Mahood began advocating for plain packaging on tobacco in the mid-1980s. Governments over the years declined to implement it until 2016, when Health Minister Jane Philpott vowed to ban branding on cigarette boxes and a bill was introduced in the Senate.

The aim is to strip the industry’s ability to attach “sophistication and allure” to its products, said Mahood, and to prevent it from detracting from public-health warnings.

While there is a lot that researchers still don’t know about marijuana, it’s not a benign substance and there are health risks, said Rebecca Jesseman, a senior policy adviser at the Canadian Centre on Substance Abuse, which supports plain packaging.

The inhalation of any hot vapour into the lungs is harmful and can lead to cancer, while edible products have been linked to over-consumption and increased emergency room visits in Colorado and Washington, where marijuana is legal, she said.

“It’s much easier to be more restrictive from the outset and then loosen the restrictions as you learn, than it is to start out with looser regulations and try to make them more stringent,” she said.

world cannabis news cannabis industry packaging

Cam Battley, executive vice-president at Aurora Cannabis, said he would never call a psychoactive substance completely benign. But he said marijuana is more benign than alcohol or tobacco.

“There are millions of Canadians who purchase cannabis. What the federal government is trying to do is get people to switch over from the illegal and unregulated market to the regulated market,” he said.

“If they want to do that, it makes sense to allow us to state who we are, to establish our brands, to justify why it makes sense for consumers to go through the legal system instead of going to somebody they know in the neighbourhood.”

In terms of advertising, Battley said he believes that cannabis should be treated essentially the same as liquor, a sector where companies cannot show people using the product in commercials or target underage individuals.

The federal task force recommended that plain marijuana packaging be allowed to include the company name, strain name, price, amounts of psychoactive ingredients and warnings.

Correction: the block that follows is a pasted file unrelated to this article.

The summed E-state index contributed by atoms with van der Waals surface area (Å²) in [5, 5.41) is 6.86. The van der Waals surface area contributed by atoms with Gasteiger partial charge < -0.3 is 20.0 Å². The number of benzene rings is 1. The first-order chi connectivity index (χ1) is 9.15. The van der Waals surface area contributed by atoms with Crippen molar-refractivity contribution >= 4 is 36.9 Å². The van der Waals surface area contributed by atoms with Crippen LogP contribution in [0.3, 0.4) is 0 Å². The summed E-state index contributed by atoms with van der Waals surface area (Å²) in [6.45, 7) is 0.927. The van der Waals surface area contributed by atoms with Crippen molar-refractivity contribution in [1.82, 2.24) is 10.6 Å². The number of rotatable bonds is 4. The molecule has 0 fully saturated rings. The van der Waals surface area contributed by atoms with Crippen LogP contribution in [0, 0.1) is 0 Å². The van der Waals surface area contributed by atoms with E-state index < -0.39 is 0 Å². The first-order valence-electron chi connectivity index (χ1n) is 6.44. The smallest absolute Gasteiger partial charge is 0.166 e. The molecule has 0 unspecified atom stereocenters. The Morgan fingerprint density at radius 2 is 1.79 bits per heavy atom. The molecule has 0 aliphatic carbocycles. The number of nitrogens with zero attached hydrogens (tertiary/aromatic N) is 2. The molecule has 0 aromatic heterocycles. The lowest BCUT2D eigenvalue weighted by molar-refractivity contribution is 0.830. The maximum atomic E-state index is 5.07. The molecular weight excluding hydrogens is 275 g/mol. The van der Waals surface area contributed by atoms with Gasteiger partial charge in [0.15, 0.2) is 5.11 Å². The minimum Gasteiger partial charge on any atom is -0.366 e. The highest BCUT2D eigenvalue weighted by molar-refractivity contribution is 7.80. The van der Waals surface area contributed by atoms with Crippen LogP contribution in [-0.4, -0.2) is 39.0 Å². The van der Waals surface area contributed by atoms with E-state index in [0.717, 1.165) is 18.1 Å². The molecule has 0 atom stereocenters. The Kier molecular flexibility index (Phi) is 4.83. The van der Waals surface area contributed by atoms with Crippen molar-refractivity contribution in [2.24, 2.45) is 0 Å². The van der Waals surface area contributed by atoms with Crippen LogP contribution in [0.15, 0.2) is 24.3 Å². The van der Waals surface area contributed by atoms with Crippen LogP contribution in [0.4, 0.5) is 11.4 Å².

But that information isn’t enough to ensure people can buy the product they want, said Mark Zekulin, president of Tweed, a subsidiary of Canopy Growth, the largest of Canada’s publicly traded marijuana companies.

“If you try to compare five different whiskies, they’re all going to be 35 per cent alcohol or 40 per cent alcohol, but at the end of the day they’re all very different,” he said. “Cannabis is probably more diverse.”

A ban on branding and advertising could create a more level playing field between large licensed producers and smaller “craft” growers, said Lindsay Meredith, a marketing professor at Simon Fraser University’s Beedie School of Business.

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11 Charged after Halifax Police Raid 3 Properties, Seizing Marijuana, Cannabis Resin

| February 12th, 2017

11 charged after Halifax police raid 3 properties, seizing marijuana, cannabis resin

Eleven people are facing charges after Halifax police executed searches at three different downtown locations Wednesday, seizing large amounts of marijuana, cannabis resin and drug paraphernalia.

Halifax Regional Police said the searches started at a building in the 300-block of Barrington Street at 1 p.m. where a 26-year-old woman was arrested after police found marijuana and cannabis resin.

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Forty-five minutes later, a 36-year-old man was arrested at an apartment in the 3200-block of Barrington Street, after police searched the residence and found marijuana, cannabis resin and “a large sum of Canadian currency.”